Well…almost anything. The real question is…
What functionality should you be looking at for B2B ecommerce?
As with many areas ecommerce, the answer is remarkably simple, with immensely complex ramifications. The answer is, it depends. The strategy that will work best for one company will not work as well for another. It depends on a number of variables including: the size of your company, how many products you ship, how many orders you ship, the average value of the order, how embedded the industry is, what systems you are using, what systems your customers are using, how your customers are currently ordering, how your competitors are currently selling, and so on.
It would be impossible to discuss every possible option and where it could be implemented here. In this article will try and introduce you to some of the functionality that you may not be aware of.
Top 10 things that you should be considering for your B2B ecommerce
1. Hidden pricing
Many companies still wrongly assume that the only type of ecommerce is B2C, and hence assume that all ecommerce works in the same way as B2C. One barrier we often come across is that companies “don’t want to show the world their wholesale pricing”. The answer, you don’t have to. It’s possible to only show wholesale pricing when someone is logged in, while allowing users that are not logged in to only see the product without prices (or with retail prices).
2. User unique pricing
Another barrier to adoption is often that different customers have different pricing. Those that have been customers for a long time may receive preferential pricing compared with new customers. With an ecommerce system you can show pricing, or discounts, based on who the customer is. Not all B2B customers need to have the same price.
3. Dynamic pricing
Another useful feature of ecommerce systems is that pricing can easily be made variable based on order quantity (or other criteria). Customers pay a lower price the more they order. This can be built in, allowing (and encouraging) those customers who are purchasing higher quantities to benefit from discounts.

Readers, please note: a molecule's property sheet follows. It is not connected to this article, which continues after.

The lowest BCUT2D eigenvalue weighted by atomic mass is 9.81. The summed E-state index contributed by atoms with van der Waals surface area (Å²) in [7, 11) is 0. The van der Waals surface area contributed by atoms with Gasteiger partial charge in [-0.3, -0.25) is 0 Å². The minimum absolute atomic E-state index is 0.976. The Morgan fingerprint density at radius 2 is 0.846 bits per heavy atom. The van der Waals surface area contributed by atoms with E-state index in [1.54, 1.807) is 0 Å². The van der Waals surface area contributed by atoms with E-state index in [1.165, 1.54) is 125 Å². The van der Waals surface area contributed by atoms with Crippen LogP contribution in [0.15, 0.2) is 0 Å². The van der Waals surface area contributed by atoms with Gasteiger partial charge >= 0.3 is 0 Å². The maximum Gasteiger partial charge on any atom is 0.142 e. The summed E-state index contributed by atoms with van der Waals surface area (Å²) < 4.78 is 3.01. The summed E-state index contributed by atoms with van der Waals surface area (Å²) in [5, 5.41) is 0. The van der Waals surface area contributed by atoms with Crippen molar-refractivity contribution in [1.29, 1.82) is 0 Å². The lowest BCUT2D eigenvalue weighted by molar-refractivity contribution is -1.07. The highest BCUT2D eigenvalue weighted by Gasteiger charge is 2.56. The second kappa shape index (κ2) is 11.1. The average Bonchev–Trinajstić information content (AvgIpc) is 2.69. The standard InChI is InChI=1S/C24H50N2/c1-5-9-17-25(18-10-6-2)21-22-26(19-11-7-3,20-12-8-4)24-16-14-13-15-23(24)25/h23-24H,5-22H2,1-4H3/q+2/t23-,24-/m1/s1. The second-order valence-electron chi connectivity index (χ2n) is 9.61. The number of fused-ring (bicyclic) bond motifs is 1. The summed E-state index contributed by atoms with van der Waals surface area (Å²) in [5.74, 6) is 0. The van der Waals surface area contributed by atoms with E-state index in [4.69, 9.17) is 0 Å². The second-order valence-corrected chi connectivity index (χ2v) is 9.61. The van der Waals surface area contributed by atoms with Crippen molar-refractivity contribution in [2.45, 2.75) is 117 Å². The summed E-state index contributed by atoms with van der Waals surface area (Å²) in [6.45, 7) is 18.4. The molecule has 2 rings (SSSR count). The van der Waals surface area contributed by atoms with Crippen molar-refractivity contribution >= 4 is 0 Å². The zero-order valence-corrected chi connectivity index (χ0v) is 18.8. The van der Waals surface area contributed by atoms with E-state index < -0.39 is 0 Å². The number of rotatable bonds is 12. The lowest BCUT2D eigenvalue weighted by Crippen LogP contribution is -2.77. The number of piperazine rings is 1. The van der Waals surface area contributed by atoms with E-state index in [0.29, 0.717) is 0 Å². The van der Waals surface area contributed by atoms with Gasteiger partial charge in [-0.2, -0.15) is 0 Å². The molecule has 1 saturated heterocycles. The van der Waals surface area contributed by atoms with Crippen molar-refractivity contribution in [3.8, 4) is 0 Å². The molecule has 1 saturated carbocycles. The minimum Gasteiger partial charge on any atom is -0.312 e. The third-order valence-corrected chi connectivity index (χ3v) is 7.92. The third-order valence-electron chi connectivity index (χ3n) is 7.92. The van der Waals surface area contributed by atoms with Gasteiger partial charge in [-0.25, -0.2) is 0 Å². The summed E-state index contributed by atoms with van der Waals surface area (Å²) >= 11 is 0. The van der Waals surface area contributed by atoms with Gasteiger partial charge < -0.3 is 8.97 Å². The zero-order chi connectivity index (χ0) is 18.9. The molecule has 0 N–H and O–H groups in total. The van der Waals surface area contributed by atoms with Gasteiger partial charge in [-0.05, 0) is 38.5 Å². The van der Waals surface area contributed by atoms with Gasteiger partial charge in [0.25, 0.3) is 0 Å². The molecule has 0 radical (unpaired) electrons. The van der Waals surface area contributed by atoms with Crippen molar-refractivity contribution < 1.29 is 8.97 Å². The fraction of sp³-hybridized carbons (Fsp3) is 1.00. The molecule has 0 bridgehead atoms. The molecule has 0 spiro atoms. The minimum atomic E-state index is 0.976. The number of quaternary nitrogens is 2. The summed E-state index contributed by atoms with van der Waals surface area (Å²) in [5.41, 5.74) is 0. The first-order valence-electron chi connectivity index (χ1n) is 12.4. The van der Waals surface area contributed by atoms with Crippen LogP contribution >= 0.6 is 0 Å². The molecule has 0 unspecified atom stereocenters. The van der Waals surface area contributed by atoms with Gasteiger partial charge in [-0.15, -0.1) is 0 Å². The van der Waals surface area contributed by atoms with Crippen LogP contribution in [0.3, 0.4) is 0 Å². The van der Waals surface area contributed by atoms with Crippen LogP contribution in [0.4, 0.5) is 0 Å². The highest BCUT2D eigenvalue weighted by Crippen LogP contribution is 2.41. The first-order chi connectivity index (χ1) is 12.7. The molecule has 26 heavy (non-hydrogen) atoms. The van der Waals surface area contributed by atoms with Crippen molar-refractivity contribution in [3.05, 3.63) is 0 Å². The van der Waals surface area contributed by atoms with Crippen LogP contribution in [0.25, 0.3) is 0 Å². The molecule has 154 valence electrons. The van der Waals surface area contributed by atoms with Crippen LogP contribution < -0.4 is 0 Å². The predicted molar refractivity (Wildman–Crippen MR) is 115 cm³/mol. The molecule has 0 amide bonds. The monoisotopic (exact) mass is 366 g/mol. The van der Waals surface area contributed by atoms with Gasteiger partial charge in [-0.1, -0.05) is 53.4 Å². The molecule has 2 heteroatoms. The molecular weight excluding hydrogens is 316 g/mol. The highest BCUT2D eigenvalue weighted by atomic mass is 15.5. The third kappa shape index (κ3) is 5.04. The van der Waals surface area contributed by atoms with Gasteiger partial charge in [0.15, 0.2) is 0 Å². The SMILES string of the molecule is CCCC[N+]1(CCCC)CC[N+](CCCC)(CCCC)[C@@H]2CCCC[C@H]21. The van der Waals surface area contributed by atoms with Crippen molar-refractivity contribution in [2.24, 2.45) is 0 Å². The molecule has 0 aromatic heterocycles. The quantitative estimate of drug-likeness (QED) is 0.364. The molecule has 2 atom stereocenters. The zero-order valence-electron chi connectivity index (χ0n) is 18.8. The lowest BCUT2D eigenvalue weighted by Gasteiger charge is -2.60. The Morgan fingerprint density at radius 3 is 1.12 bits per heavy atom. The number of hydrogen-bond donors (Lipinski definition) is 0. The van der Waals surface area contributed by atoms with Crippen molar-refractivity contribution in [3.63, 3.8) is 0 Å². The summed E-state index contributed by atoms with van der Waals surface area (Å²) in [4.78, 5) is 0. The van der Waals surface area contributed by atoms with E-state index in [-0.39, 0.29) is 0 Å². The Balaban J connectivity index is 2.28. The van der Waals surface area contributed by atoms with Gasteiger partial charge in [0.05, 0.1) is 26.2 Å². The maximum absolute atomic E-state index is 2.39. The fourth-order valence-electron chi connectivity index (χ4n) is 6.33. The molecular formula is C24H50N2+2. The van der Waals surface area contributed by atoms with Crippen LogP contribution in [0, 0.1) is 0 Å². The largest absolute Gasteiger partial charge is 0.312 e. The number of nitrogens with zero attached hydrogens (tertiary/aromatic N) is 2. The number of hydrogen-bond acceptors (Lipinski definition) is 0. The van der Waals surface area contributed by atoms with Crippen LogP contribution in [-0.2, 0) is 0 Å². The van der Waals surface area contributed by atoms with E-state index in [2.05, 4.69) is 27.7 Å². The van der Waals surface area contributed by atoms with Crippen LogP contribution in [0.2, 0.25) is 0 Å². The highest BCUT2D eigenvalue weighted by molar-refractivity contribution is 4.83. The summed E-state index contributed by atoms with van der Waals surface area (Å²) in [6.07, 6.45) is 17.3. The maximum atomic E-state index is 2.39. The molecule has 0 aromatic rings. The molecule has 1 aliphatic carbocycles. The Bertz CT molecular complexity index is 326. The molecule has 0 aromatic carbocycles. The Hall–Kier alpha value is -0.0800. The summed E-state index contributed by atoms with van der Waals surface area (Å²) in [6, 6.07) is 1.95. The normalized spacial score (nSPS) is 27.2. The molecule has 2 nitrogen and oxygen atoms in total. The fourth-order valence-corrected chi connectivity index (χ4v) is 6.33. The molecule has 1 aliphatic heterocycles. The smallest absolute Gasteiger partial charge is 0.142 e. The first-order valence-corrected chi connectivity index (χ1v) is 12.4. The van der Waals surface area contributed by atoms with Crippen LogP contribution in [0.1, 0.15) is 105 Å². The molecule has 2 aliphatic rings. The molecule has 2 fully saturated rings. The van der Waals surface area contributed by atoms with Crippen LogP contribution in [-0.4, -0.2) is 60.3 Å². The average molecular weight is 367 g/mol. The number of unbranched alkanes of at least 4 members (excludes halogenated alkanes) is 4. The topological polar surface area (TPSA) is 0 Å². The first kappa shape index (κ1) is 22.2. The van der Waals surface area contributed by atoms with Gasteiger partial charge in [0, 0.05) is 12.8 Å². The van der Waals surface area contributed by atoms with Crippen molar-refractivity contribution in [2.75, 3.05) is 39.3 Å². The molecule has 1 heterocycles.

4. Quotes/POs and other formalities
B2B platforms are capable of generating all the (PDF) paperwork required, and will often interface directly with accounting packages or other systems. In times of old it may have been necessary to send contracts back and forth, but now documents can be automatically generated online, saving time.
Most B2B companies offer a line of credit, and this can be set up in the system. Whether it is based on an amount or on a period, companies can offer lines of credit within the system. This allows customers to log into the system, order goods, and pay for them at a later date.
6. Point of Sale (POS)
Offering online solutions to customers is all well and good, but for a number of companies, face to face is still how they sell product. For these companies: why not set up an ipad that salespeople can take to meetings, enabling orders to be taken then and there? This saves time, and reduces fall off. It also allows you to take advantage of the other benefits of having them on an ecommerce system. See here for more info.
7. Bulk orders
If your customers order hundreds or thousands of products from you, then they are not going to be happy with the idea of having to go through your site, clicking on all the products, adding them to their basket. They don’t have to, they can upload spreadsheets of SKUs and quantities, or reorder past orders with the click of a button.
8. Automatic reordering
For more advanced systems, you can link your ecommerce with your customers ERP system. This can trigger a reorder when stock falls below EOQ. This streamlines the process for companies that order the same products on a regular basis, saving time and money.
In larger companies, the person ordering the product is often not the person signing it off, or paying for it. These hierarchies can be built into the system to ensure that all parties are getting the information that they need.
Many of the marketing features within B2C ecommerce have the same effect when applied to B2B. Whether it is offering products aimed at cross selling or upselling, or offering incentives to purchase more, many of the same rules of good ecommerce are applicable in B2B as well as B2C. For example, the product recommendations that are commonplace on consumer-focused ecommerce sites, can be of great benefit to B2B too.
This is only a small cross-section of some of the functionality offered by B2B ecommerce platforms. For an overview of some of the other features, you can see the below diagram taken from The Forester Wave report on B2B ecommerce.